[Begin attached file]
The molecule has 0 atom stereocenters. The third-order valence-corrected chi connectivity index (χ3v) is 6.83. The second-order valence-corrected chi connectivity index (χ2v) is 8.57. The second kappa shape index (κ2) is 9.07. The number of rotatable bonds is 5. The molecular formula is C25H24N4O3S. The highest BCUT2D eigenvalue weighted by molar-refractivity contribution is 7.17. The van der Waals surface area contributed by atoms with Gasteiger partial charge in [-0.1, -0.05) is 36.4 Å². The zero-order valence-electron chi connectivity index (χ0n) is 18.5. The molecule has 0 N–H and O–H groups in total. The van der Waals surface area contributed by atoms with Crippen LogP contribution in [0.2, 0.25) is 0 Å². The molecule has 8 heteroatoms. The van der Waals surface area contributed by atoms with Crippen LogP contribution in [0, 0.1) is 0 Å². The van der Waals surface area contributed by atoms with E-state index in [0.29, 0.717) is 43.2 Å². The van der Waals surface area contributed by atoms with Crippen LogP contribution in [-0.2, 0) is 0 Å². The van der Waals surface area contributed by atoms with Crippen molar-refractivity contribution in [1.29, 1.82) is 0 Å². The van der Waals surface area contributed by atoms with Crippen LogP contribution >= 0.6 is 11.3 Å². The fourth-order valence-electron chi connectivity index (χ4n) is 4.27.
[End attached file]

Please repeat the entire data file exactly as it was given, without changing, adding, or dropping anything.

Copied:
The molecule has 0 atom stereocenters. The third-order valence-corrected chi connectivity index (χ3v) is 6.83. The second-order valence-corrected chi connectivity index (χ2v) is 8.57. The second kappa shape index (κ2) is 9.07. The number of rotatable bonds is 5. The molecular formula is C25H24N4O3S. The highest BCUT2D eigenvalue weighted by molar-refractivity contribution is 7.17. The van der Waals surface area contributed by atoms with Gasteiger partial charge in [-0.1, -0.05) is 36.4 Å². The zero-order valence-electron chi connectivity index (χ0n) is 18.5. The molecule has 0 N–H and O–H groups in total. The van der Waals surface area contributed by atoms with Crippen LogP contribution in [0.2, 0.25) is 0 Å². The molecule has 8 heteroatoms. The van der Waals surface area contributed by atoms with Crippen LogP contribution in [0, 0.1) is 0 Å². The van der Waals surface area contributed by atoms with E-state index in [0.29, 0.717) is 43.2 Å². The van der Waals surface area contributed by atoms with Crippen LogP contribution in [-0.2, 0) is 0 Å². The van der Waals surface area contributed by atoms with Crippen molar-refractivity contribution in [1.29, 1.82) is 0 Å². The van der Waals surface area contributed by atoms with Crippen LogP contribution >= 0.6 is 11.3 Å². The fourth-order valence-electron chi connectivity index (χ4n) is 4.27.